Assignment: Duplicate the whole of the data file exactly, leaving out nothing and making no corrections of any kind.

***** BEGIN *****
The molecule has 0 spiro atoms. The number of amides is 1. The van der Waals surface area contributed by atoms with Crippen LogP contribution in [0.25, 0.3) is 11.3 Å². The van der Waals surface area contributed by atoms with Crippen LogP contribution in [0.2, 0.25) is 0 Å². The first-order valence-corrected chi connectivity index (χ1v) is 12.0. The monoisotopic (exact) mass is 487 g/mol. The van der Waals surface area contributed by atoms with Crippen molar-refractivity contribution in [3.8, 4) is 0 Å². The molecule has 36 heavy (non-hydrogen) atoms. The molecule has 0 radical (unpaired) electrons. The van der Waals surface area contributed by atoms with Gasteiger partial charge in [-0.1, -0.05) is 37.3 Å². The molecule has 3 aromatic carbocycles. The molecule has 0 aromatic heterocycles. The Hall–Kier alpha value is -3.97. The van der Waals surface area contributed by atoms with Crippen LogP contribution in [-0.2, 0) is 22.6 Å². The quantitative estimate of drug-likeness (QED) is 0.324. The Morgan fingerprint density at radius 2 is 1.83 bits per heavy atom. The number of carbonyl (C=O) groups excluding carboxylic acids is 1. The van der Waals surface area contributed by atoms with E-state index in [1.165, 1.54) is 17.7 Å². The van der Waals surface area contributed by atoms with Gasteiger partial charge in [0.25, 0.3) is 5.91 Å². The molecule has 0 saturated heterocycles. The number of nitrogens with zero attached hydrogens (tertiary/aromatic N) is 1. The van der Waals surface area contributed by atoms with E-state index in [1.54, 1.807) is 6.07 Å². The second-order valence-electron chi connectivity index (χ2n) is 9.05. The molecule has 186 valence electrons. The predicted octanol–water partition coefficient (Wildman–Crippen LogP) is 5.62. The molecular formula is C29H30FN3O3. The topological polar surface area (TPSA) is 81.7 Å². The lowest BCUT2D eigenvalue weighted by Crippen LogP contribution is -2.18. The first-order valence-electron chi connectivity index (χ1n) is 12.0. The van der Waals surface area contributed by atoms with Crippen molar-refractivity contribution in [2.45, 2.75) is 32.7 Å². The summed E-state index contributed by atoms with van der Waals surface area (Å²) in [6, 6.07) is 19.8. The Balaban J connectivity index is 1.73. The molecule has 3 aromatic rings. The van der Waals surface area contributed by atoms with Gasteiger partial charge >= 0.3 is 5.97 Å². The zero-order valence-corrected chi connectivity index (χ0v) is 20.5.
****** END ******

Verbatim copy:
The molecule has 0 spiro atoms. The number of amides is 1. The van der Waals surface area contributed by atoms with Crippen LogP contribution in [0.25, 0.3) is 11.3 Å². The van der Waals surface area contributed by atoms with Crippen LogP contribution in [0.2, 0.25) is 0 Å². The first-order valence-corrected chi connectivity index (χ1v) is 12.0. The monoisotopic (exact) mass is 487 g/mol. The van der Waals surface area contributed by atoms with Crippen molar-refractivity contribution in [3.8, 4) is 0 Å². The molecule has 36 heavy (non-hydrogen) atoms. The molecule has 0 radical (unpaired) electrons. The van der Waals surface area contributed by atoms with Gasteiger partial charge in [-0.1, -0.05) is 37.3 Å². The molecule has 3 aromatic carbocycles. The molecule has 0 aromatic heterocycles. The Hall–Kier alpha value is -3.97. The van der Waals surface area contributed by atoms with Crippen LogP contribution in [-0.2, 0) is 22.6 Å². The quantitative estimate of drug-likeness (QED) is 0.324. The Morgan fingerprint density at radius 2 is 1.83 bits per heavy atom. The number of carbonyl (C=O) groups excluding carboxylic acids is 1. The van der Waals surface area contributed by atoms with E-state index in [1.165, 1.54) is 17.7 Å². The van der Waals surface area contributed by atoms with Gasteiger partial charge in [0.25, 0.3) is 5.91 Å². The molecule has 0 saturated heterocycles. The number of nitrogens with zero attached hydrogens (tertiary/aromatic N) is 1. The van der Waals surface area contributed by atoms with E-state index in [1.54, 1.807) is 6.07 Å². The second-order valence-electron chi connectivity index (χ2n) is 9.05. The molecule has 186 valence electrons. The predicted octanol–water partition coefficient (Wildman–Crippen LogP) is 5.62. The molecular formula is C29H30FN3O3. The topological polar surface area (TPSA) is 81.7 Å². The lowest BCUT2D eigenvalue weighted by Crippen LogP contribution is -2.18. The first-order valence-electron chi connectivity index (χ1n) is 12.0. The van der Waals surface area contributed by atoms with Crippen molar-refractivity contribution in [2.45, 2.75) is 32.7 Å². The summed E-state index contributed by atoms with van der Waals surface area (Å²) in [6, 6.07) is 19.8. The Balaban J connectivity index is 1.73. The molecule has 3 aromatic rings. The van der Waals surface area contributed by atoms with Gasteiger partial charge >= 0.3 is 5.97 Å². The zero-order valence-corrected chi connectivity index (χ0v) is 20.5.